disparage tlie genre as a method-for instance, by holding that case studies can
at most stir u p becalmed theoretical imaginations. One miglit explain tliis apparent paradox by holding that political scientists do not place a Iiigh value
on theory building. No doubt tliis is true for many of tliem. But it is much less
true nowadays than it used to be, and tlie volume, or proportion, of case studies
in the field has not notably decreased.
I t is i n order, tlierefore, to raise three questions: Wliat general role can case
study play in tlie development of theories concerning political plienomena?
How useful is tlie case metliod at various stages of tlie theory-builcling process?
And how is case study best conducted for purposes of devising theories?
1intend here to propose answers to tliese questions tliat*runsliarply counter
to tlie now conventional wisdom in political science, especially in tlie division
of tlie field we cal1 "comparative politics." Tlie quotation marks no doubt give
tlie dnouement away. Readers are supposed to conclude that "comparative"
studies are by no means necessary (and often not even wise strategy to follow)
in pursuing tlie objective for wliicli tliey are usually conducted: the discovery
of valid generalizations about political plienomena. Indeed, 1 hold that tlie
conventional wisdom has tliings virtually upside down. Case studies, 1 will
argue, are valuable at al1 stages of the tlieory-building process, but most valuable at that stage of tlieory building wliere least value is generally attached to
them: tlie stage at wliicli candidate theories are "tested." Moreover, the argument for case studies as a means for building tlieories seems strongest i n regard
to precisely tliose plienomena witli wliicli the subfield of "comparative"
politics
is most associatecl: macropolitical plienomena,
i.e., units of political study of
considerable magnitude or complexity, sucli as nation-states and subjects virtually coterminous witli tliem (party systems or political cultures). More precise]~,tlie abstract brief in favor o tlie case study as a means of building theories seems to me to Iiolcl regardless of leve1 o inquiry, but at the macrocosmic
leve1 practica1 researcli considerations greatly reinforce tliat brief.
Extensive argument is necessary to make these points. But while tlie fun is
in arguing against conventional views (especially if, as in this case, they seem
truistic), argiiments do not make sense, and counterarguments are unlikely to
be apropos, unless major terms are first definecl. I n political science the safe bet

usually is that even widely used concepts are not widely understood in a uniform, unambiguous manner. Readers must therefore bear witli me for a while
as 1 clarify some basic terminology.

DEFZNZTZONS

Case Study and Comparative Study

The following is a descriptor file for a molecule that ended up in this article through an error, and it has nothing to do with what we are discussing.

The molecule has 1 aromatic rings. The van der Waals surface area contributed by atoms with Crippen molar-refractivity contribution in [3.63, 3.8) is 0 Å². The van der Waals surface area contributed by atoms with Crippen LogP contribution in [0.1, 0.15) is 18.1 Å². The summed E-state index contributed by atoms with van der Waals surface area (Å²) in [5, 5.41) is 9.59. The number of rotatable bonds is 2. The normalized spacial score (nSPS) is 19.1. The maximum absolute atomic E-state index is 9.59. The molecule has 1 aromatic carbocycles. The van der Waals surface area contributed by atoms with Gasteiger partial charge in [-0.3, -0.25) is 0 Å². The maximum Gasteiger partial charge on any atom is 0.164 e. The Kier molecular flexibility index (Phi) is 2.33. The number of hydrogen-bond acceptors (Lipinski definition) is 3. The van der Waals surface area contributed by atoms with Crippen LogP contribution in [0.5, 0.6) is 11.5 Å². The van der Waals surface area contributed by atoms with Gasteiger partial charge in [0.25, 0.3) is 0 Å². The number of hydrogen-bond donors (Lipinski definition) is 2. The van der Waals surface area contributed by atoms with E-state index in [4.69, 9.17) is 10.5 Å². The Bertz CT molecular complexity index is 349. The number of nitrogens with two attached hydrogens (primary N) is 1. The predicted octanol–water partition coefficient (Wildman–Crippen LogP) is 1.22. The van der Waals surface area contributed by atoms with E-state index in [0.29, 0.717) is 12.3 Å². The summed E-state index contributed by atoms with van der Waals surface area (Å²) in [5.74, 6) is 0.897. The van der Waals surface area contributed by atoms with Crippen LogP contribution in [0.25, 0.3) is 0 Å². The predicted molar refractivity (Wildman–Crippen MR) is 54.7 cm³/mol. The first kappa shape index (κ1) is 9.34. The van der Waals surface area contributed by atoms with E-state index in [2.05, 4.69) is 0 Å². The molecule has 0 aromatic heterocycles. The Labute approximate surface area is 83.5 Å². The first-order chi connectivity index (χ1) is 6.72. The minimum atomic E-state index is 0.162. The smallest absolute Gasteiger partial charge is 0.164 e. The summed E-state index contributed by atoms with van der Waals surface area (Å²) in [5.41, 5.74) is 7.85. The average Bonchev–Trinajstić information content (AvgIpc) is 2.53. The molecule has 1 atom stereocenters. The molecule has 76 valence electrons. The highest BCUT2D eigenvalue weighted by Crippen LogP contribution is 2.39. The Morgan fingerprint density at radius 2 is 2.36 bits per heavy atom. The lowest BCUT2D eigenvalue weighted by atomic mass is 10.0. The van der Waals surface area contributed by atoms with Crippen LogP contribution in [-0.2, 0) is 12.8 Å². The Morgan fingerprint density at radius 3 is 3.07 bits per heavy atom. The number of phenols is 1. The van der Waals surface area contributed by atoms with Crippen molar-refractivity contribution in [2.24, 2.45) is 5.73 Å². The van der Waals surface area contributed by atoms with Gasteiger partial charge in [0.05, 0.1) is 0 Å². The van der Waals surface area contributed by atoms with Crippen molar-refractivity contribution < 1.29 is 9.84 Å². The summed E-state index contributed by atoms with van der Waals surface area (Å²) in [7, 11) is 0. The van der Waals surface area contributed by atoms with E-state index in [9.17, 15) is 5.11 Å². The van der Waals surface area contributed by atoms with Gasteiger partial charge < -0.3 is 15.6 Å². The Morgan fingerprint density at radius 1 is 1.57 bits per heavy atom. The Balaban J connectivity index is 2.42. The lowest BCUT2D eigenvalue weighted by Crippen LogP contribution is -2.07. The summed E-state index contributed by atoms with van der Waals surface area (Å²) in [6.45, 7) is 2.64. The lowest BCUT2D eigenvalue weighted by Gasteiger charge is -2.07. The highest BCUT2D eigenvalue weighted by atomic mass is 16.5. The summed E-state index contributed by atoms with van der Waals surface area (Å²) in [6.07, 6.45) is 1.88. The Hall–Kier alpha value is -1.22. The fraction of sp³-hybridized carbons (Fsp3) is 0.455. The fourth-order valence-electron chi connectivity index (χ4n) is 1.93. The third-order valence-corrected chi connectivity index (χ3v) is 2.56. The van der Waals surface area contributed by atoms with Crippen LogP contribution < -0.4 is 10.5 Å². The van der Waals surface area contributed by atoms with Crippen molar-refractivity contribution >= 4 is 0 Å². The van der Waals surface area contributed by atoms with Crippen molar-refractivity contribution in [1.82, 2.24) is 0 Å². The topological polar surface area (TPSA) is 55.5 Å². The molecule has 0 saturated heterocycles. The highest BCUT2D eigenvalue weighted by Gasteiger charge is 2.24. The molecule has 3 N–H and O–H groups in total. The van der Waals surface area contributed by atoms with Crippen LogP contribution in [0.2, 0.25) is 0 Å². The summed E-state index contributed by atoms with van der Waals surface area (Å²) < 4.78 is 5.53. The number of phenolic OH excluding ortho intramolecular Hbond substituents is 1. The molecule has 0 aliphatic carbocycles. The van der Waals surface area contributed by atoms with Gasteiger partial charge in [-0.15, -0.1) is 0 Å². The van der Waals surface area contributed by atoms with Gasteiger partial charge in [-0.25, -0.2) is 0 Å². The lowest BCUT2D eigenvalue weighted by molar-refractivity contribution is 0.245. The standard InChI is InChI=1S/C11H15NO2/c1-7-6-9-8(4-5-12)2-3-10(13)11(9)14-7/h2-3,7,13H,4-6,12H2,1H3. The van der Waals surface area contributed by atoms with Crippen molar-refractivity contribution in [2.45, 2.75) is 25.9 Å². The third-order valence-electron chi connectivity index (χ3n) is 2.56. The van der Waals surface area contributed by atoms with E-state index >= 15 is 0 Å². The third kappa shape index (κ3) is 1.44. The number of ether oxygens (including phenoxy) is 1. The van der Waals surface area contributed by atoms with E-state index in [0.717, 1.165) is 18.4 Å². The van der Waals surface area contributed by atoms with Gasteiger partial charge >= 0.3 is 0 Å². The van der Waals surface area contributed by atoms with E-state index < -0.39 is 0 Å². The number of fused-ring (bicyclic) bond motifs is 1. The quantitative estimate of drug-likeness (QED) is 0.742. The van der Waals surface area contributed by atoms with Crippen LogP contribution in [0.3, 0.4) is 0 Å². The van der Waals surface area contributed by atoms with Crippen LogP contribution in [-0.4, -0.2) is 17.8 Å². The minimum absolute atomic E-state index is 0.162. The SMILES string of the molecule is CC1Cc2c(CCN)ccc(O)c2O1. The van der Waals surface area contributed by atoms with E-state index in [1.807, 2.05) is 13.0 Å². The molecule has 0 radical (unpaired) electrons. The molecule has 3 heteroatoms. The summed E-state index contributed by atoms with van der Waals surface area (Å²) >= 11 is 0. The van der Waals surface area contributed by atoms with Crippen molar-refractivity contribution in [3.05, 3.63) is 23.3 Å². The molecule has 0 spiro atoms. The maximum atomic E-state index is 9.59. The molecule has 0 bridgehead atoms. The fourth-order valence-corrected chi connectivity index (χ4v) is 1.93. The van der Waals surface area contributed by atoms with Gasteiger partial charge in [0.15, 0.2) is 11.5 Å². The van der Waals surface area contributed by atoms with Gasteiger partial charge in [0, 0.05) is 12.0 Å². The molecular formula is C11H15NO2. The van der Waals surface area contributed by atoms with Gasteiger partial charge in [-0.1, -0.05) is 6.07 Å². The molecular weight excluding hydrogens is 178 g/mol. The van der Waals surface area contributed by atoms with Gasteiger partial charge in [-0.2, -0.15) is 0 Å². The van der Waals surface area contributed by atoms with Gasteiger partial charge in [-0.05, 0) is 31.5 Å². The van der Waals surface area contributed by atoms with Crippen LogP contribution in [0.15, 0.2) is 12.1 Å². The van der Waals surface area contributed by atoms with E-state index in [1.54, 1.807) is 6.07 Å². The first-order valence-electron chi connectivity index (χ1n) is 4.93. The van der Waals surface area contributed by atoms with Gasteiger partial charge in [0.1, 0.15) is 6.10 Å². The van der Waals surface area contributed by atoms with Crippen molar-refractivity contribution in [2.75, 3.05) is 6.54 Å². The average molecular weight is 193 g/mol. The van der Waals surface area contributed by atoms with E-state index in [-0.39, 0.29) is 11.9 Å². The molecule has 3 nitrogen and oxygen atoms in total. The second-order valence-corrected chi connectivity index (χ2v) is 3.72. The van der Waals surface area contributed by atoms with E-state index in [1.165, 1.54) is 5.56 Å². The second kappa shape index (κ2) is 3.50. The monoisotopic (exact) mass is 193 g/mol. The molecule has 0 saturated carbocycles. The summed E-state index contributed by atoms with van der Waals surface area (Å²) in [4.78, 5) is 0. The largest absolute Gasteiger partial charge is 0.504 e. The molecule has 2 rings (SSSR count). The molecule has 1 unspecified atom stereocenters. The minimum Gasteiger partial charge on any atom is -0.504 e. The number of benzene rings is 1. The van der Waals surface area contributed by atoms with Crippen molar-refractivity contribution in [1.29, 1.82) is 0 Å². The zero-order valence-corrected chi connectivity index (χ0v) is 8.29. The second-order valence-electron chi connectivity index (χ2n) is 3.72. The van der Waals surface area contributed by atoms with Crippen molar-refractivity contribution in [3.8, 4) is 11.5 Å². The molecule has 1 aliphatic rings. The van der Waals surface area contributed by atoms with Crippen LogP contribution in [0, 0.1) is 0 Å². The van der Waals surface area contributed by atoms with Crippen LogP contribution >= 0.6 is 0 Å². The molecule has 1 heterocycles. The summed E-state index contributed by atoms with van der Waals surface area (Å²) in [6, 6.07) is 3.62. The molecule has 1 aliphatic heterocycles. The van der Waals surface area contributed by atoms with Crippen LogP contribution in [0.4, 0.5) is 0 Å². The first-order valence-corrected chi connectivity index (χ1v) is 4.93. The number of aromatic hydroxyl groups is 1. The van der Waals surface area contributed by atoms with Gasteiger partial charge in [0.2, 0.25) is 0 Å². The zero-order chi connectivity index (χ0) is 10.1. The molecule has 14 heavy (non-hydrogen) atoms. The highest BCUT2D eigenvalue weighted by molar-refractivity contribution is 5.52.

1. Tlie conception of case study commonly Iield in tlie social sciences is derived from, and closely similar to, tliat of clinical studies in medicine and
psychology. Such studies are usually contrasted dicliotomously (as if tliey were
antitheses) to experimental ones, wliicli furnisli the prevalent conception of
coinparative study. Contrasts generally drawn between tlie two types o study
cover virtually al1 aspects of inquiry: range of researcli, methods and techniques,
manner of reporting findings, and researcli objectives. (See, for example, Riley,
1963, pp. 32-75.)
As to range of research: Experimental studies are Iield to be conducted
with large numbers of cases, constituting samples of populations, wliile clinical
studies deal with single individuals, or at most small numbers of tliem not
statistically representative of a populous set. Experimental studies tlius are
sometimes said to be "extensive" and clinical ones "intensive." Tliese adjectives
do not refer to numbers of individuals alone, but also involve the number of
variables taken into account. I n experimental studies tliat number is deliberately and severely limited, and preselected, for tlie purpose of discovering relationsliips between traits abstracted from individual wholes. Clinical study, to
the contrary, tries to capture the wliole individual-"tries to" because it is, of
course, conceded that doing so is only an approacliable, not an attainable, end.
As for methods and techniqztes: Tlie typical experimental study, first o
all, starts with, and adlieres to, a tiglitly constructed researcli design, whereas
ttie typical clinical study is mucli more open-ended and flexible a t al1 stages.
Tlie clinical researclier may Iiave (probably must liave) in mind some notions
of wliere to begin inquiry, a sort of cliecklist o points to look into during its